Brightsurf Science News & Current Events

June 28, 2013
Solar scientists to gather July 8-11 at Montana State University
Solar physicists from around the world will gather July 8-11 at Montana State University.

3-D Printing and Additive Manufacturing preview issue publishing Fall 2013
Mary Ann Liebert Inc., publishers announces the launch of 3-D Printing and Additive Manufacturing, a highly innovative, peer-reviewed journal on this rapidly growing disruptive technology.

Project's cropland map of the world to be most detailed ever
A five-year, $3.5 million project funded by NASA will make use of existing satellite imagery to produce the first-ever global survey of croplands.

Specialized treatment helps cholesterol patients who suffer side effects from statins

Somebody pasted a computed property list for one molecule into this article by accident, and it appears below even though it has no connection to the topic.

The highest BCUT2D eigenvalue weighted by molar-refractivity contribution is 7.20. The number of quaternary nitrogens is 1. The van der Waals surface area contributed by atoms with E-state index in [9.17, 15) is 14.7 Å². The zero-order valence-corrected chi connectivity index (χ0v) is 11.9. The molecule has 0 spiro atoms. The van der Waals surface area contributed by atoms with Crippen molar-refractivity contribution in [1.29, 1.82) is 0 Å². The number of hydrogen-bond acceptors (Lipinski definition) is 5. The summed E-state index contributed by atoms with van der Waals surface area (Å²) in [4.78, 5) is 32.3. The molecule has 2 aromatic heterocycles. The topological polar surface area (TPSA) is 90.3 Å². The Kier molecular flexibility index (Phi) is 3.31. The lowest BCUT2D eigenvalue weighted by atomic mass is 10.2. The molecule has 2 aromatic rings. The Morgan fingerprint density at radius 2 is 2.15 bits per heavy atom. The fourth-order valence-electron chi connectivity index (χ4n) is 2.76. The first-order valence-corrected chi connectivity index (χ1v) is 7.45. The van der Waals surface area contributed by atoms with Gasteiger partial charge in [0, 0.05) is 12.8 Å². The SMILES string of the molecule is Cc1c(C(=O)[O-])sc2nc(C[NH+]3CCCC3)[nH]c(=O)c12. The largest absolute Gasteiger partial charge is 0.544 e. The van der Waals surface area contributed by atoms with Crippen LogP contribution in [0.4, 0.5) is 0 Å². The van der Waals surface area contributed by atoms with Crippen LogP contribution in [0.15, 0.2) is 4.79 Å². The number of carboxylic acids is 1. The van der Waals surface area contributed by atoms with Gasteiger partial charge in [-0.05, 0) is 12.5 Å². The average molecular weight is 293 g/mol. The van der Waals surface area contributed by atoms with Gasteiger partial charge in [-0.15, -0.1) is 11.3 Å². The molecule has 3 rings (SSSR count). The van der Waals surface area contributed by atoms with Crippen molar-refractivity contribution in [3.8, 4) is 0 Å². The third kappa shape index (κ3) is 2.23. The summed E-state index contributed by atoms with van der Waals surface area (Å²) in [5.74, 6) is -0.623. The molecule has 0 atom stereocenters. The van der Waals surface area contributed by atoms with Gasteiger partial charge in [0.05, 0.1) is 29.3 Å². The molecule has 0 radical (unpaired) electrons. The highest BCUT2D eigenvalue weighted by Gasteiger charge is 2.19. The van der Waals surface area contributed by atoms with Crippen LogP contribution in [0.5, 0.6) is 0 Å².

Up to 15 percent of patients on cholesterol-lowering statin medications experience muscle pain or other side effects, and many stop taking the drugs.

Major changes needed for coral reef survival
To prevent coral reefs around the world from dying off, deep cuts in carbon dioxide emissions are required, says a new study from Carnegie's Katharine Ricke and Ken Caldeira.

Pluripotent stem cell-derived neurons may be a viable Parkinson's disease treatment
Researchers transplanted human embryonic stem cells into primate laboratory animals modeled with Parkinson's disease and found

Survival of the Galapagos sea lion
The study shows that Galapagos sea lions (Zalophus wollebaeki) are more prone to starvation because of exposure to human influences like pets and pollution.

NIST announces plan to create center of excellence for advanced materials research